October 31, 2006


It's a quiet day in suburbia. Mr Guy celebrated his first day of freedom from his job by having surgery. Now we're home, his costume is "Guy Who Had Surgery," and I'm doing his evil bidding in between feeding candy to the goblins.

I had hoped to post jack-o-lantern pictures, but today our gourds remain unpierced. We had big plans to make a pumpkin effigy of our youngest grand niece who makes an excellent kooky grin while clutching her high chair tray, but it didn't work out.

While Mr Guy was sleeping, I made stock and apple guava turnovers and beets, and when I couldn't gather the strength to cut into the pumpkin myself, I stuck it in a plastic bag and threw it off the back porch to crack it open. It worked (after a few false starts and one escape down the driveway). It's now pumpkin soup.

I have now experienced a first: a little trick-or-treater who was on the cel phone the entire time she's at my door opening her bag and saying thank you. Couldn't have been more than ten years old...

October 29, 2006

The Menu

It's about all I can do to not write about the old place. The Sunday paper's magazine section had an article about the poor punk waif who escaped the old place to find fame, fortune, and a fake British accent. And I can spend the rest of my life describing our 7 1/2 years in the old place to an astonished audience, so there's plenty of time there. I'm moving on to food.

Today, we went to an open house of a designer-built gorgeous place with a view. Then we scaled back our shopping plans after realizing that nobody is open on Sunday around here. But the Japanese market and the Japanese dollar store and the regular old American grocery store were open, so pumpkins and dashi and mirin and umeshu and gobo and the National Enquirer were all procured. Thus our dinner. After owning my Japanese cookbook for 20 years, I cooked from it:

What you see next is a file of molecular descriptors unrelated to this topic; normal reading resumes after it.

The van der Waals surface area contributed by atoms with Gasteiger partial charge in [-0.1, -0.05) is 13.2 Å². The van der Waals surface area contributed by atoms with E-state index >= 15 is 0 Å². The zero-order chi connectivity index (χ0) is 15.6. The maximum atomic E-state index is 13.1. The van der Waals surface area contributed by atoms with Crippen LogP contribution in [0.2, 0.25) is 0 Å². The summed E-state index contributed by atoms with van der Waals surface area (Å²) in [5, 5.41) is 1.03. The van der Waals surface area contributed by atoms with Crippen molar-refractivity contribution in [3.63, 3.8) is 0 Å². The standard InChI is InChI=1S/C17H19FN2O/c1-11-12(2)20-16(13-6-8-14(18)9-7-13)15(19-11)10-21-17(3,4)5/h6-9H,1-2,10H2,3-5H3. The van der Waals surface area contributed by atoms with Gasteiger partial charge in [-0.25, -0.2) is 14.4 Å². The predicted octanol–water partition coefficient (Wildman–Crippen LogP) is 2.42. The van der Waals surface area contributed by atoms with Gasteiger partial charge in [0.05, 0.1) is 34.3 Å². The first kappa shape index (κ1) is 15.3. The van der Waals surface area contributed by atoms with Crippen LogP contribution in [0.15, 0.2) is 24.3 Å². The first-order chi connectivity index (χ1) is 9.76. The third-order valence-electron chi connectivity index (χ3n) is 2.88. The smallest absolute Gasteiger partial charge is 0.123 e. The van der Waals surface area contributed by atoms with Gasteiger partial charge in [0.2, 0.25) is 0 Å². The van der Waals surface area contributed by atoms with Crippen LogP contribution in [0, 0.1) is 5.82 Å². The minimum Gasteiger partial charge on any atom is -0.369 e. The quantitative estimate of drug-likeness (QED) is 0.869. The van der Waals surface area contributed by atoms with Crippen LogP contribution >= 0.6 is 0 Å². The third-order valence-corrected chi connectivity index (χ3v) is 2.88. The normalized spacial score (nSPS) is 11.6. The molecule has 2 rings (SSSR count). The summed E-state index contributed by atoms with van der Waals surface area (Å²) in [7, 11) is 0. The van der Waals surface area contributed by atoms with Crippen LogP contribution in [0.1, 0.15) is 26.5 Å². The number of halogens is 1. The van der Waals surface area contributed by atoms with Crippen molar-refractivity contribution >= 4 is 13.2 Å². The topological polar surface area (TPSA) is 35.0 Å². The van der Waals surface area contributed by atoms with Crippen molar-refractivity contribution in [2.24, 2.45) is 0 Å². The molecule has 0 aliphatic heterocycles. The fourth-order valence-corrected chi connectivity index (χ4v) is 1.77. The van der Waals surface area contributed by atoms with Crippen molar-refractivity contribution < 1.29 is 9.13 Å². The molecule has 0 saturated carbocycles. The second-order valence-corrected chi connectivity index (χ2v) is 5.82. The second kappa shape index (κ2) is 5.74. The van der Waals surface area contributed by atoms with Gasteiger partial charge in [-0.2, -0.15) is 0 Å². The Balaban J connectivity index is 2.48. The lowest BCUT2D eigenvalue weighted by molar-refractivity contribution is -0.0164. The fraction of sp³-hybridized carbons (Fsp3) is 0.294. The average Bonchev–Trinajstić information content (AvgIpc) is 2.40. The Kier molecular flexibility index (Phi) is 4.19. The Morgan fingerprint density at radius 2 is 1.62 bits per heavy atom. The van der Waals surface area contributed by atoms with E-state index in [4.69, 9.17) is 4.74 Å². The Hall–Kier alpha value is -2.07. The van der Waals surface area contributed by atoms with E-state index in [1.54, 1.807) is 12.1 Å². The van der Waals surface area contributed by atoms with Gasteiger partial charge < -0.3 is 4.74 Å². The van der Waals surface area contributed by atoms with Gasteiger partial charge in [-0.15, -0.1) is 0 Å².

• Tiny plum tomatoes in a rice wine shiso vinaigrette
  • Kinpira Gobo (braised burdock root and carrots)
  • Homemade miso soup
  • Baby turnips and their leaves
  • Kabocha Nimono (simmered squash)

Boy was that tasty. Next year, I'm growing shiso. In Koriyama I was served maki containing squash, maguro and shiso. I still dream of the flavor.

October 24, 2006

Xavier Cugat

What I really want to do is talk about the weather...how right now it can be as balmy as Koriyama during the day but shrouded in fog in the morning, and the gorgeous weird sunsets lately that look like a pink cigar attack on the hills behind us. And the pineapple guavas that are ripe all at the same time and require eating. But instead I bring you Xavier Cugat.

Xavier Cugat was a Cuban bandleader far older than his hot flamenco guitar playing wife, Charo. I knew him from the TV talk shows of my youth as the old guy married to Charo. Charo's website doesn't even say that they were ever married, for whatever that's worth!

Among his many talents, XC seems to have been a visual artist. Or to have signed some paintings. Or to have sold some art that had his name on it. Or something.

This weekend I saw a painting by Xavier Cugat at an auction site and it cracked me up so I thought I'd buy it but I want to know more (painting 1).

Then I looked on the Web and saw basically the same painting with a story about how the owner's parents bought it in Mexico at a XC concert (painting 2).

Then I saw the same painting without the liver containers (painting 3).

At three and counting, the thrill is gone. Now I don't really want to own an alleged Xavier Cugat painting as much as I want to count how many instances of this painting I can find.

October 20, 2006

Could it be?

Tomorrow I can bake a chicken, work in the garden and listen to NPR. That’s a little slice of heaven right there.

Last night we went to see the Pride of Hoboken at the local largish venue. In attendance: old people.

The last time we went to this place, we saw Spoon. We did what the other kids did, and plopped ourselves down on the dance floor to hold our spot while we waited for the opening act to begin. When we all stood, I realized that we were a dozen inches and two dozen years bigger than everyone around us, mostly students from the state college. And Spoon rocked hard but didn’t move me, bless their hearts.